BOSTON (Reuters) - Wild perch living in water tainted with a commonly prescribed human anti-anxiety drug aggressively feed, shun other fish and become careless, according to the results of a study presented at a meeting of scientists on Thursday.
"We knew there was a pharmaceutical that was present in the environment that had behavioral-changing capabilities in humans, but what could this do to fish?" said chemist Jerker Fick of Umea University in Sweden.
The findings highlighted the potential ecological implications of even trace amounts of psychiatric pharmaceuticals that are excreted in human urine and survive wastewater treatment plant processes, scientists told a meeting in Boston of the American Association for the Advancement of Science.
For the experiment, scientists divided 75 wild European perch into three groups. One group lived in clean water. The second group's water had low concentrations of Oxazepam, a commonly prescribed medication used to treat anxiety in humans.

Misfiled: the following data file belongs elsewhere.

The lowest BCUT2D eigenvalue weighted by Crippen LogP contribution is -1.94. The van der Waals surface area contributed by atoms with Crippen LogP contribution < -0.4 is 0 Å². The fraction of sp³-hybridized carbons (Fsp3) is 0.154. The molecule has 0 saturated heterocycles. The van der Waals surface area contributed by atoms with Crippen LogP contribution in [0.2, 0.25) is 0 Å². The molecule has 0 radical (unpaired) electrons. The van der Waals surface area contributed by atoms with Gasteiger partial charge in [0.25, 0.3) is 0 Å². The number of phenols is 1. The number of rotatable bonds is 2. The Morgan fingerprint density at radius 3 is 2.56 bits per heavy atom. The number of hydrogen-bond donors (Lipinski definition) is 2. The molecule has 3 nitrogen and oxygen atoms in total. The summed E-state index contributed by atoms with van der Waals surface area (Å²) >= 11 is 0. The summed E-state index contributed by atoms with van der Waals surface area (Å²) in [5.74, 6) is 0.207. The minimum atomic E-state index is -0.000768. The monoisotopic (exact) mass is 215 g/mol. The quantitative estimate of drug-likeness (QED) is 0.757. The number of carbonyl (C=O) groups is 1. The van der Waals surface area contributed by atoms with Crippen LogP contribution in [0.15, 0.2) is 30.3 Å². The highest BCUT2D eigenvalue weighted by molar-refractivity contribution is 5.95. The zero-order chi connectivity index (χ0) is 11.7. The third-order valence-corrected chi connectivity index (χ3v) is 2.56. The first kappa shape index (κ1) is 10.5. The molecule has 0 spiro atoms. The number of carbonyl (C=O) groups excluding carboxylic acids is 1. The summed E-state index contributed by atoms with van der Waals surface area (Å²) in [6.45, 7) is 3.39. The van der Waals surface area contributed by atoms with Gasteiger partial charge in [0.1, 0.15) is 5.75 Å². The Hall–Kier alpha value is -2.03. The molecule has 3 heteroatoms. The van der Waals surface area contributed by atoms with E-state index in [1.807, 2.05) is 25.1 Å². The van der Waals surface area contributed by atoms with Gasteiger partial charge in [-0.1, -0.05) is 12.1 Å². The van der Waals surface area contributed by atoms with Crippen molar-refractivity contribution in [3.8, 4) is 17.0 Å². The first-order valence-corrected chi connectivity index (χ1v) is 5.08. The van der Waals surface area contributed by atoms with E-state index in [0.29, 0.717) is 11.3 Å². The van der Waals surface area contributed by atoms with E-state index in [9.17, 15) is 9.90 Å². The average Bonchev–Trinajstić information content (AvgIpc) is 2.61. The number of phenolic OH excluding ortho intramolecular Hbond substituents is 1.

The concentration was similar to what is found in waterways downstream from sewage treatment plants.
The third group's water had 500 times the amount of Oxazepam typically found in waterways. After a week, the fish were subjected to routine behavioral tests.
"Before we exposed the perch to the drug they were all very shy. They were not taking any risks at all basically. After exposure, they were swimming around much more, like they were unconcerned, and they were not as social. They just wanted to swim on their own. Some even avoided schools as much as possible," lead researcher Tomas Brodin, also with Umea University, told Reuters.
Fish exposed to Oxazepam also became more aggressive feeders, he said.
"I have no doubt that the behavioral effects we see are true and that they are potentially going on as we speak," Brodin said.
"This is a global issue," he added. "We find these concentrations (of psychiatric drugs) or close to them, all over the world."
The scientists plan to expand the study to look at the wider ecological effects of Oxazepam and to understand on a molecular level what happens to perch that are exposed to the drug.
The research appears in this week's Science magazine.
(Reporting by Irene Klotz; Editing by Tom Brown, Toni Reinhold)